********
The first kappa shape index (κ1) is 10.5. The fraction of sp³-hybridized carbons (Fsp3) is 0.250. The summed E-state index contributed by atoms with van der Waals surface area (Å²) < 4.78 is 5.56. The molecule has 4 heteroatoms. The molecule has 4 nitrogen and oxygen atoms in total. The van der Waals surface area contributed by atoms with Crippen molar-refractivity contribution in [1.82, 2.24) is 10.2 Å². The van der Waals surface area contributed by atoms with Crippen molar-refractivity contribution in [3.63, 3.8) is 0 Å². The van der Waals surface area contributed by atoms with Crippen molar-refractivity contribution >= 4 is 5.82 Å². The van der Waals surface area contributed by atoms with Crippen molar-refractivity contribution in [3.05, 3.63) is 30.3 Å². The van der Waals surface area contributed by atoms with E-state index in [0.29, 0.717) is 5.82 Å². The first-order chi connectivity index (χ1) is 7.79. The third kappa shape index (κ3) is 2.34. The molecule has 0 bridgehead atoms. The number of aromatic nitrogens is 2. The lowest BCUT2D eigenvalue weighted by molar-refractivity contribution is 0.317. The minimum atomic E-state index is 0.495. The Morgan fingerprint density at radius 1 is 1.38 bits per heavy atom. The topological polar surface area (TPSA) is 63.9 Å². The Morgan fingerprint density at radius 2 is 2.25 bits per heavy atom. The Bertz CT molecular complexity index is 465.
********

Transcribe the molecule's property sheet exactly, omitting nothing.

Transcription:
The first kappa shape index (κ1) is 10.5. The fraction of sp³-hybridized carbons (Fsp3) is 0.250. The summed E-state index contributed by atoms with van der Waals surface area (Å²) < 4.78 is 5.56. The molecule has 4 heteroatoms. The molecule has 4 nitrogen and oxygen atoms in total. The van der Waals surface area contributed by atoms with Crippen molar-refractivity contribution in [1.82, 2.24) is 10.2 Å². The van der Waals surface area contributed by atoms with Crippen molar-refractivity contribution in [3.63, 3.8) is 0 Å². The van der Waals surface area contributed by atoms with Crippen molar-refractivity contribution >= 4 is 5.82 Å². The van der Waals surface area contributed by atoms with Crippen molar-refractivity contribution in [3.05, 3.63) is 30.3 Å². The van der Waals surface area contributed by atoms with E-state index in [0.29, 0.717) is 5.82 Å². The first-order chi connectivity index (χ1) is 7.79. The third kappa shape index (κ3) is 2.34. The molecule has 0 bridgehead atoms. The number of aromatic nitrogens is 2. The lowest BCUT2D eigenvalue weighted by molar-refractivity contribution is 0.317. The minimum atomic E-state index is 0.495. The Morgan fingerprint density at radius 1 is 1.38 bits per heavy atom. The topological polar surface area (TPSA) is 63.9 Å². The Morgan fingerprint density at radius 2 is 2.25 bits per heavy atom. The Bertz CT molecular complexity index is 465.